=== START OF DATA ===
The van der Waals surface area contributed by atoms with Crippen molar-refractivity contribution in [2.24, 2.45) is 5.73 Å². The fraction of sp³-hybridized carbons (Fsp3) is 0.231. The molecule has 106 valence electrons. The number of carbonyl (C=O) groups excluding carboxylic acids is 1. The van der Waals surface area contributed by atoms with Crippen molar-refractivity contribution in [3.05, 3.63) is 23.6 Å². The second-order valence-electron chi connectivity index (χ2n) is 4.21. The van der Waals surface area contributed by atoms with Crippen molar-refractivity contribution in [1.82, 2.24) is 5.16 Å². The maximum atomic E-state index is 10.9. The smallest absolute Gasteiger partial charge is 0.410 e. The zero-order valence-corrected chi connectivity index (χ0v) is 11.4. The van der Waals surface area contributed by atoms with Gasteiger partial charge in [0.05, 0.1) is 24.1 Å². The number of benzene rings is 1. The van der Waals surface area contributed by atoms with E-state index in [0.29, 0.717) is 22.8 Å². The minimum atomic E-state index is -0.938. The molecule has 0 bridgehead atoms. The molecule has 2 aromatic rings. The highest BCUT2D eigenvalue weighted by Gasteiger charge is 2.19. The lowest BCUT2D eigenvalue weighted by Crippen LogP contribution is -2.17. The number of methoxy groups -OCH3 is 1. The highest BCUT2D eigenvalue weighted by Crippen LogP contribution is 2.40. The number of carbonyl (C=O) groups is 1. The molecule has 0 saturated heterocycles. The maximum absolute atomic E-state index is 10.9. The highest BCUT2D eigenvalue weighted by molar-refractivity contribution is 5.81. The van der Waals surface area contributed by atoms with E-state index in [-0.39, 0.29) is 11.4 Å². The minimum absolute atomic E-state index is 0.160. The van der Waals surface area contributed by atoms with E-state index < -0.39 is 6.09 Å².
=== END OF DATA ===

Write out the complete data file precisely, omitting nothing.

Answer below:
The van der Waals surface area contributed by atoms with Crippen molar-refractivity contribution in [2.24, 2.45) is 5.73 Å². The fraction of sp³-hybridized carbons (Fsp3) is 0.231. The molecule has 106 valence electrons. The number of carbonyl (C=O) groups excluding carboxylic acids is 1. The van der Waals surface area contributed by atoms with Crippen molar-refractivity contribution in [3.05, 3.63) is 23.6 Å². The second-order valence-electron chi connectivity index (χ2n) is 4.21. The van der Waals surface area contributed by atoms with Crippen molar-refractivity contribution in [1.82, 2.24) is 5.16 Å². The maximum atomic E-state index is 10.9. The smallest absolute Gasteiger partial charge is 0.410 e. The zero-order valence-corrected chi connectivity index (χ0v) is 11.4. The van der Waals surface area contributed by atoms with Gasteiger partial charge in [0.05, 0.1) is 24.1 Å². The number of benzene rings is 1. The van der Waals surface area contributed by atoms with E-state index in [0.29, 0.717) is 22.8 Å². The minimum atomic E-state index is -0.938. The molecule has 0 bridgehead atoms. The molecule has 2 aromatic rings. The highest BCUT2D eigenvalue weighted by Gasteiger charge is 2.19. The lowest BCUT2D eigenvalue weighted by Crippen LogP contribution is -2.17. The number of methoxy groups -OCH3 is 1. The highest BCUT2D eigenvalue weighted by Crippen LogP contribution is 2.40. The number of carbonyl (C=O) groups is 1. The molecule has 0 saturated heterocycles. The maximum absolute atomic E-state index is 10.9. The highest BCUT2D eigenvalue weighted by molar-refractivity contribution is 5.81. The van der Waals surface area contributed by atoms with E-state index in [-0.39, 0.29) is 11.4 Å². The minimum absolute atomic E-state index is 0.160. The van der Waals surface area contributed by atoms with E-state index < -0.39 is 6.09 Å².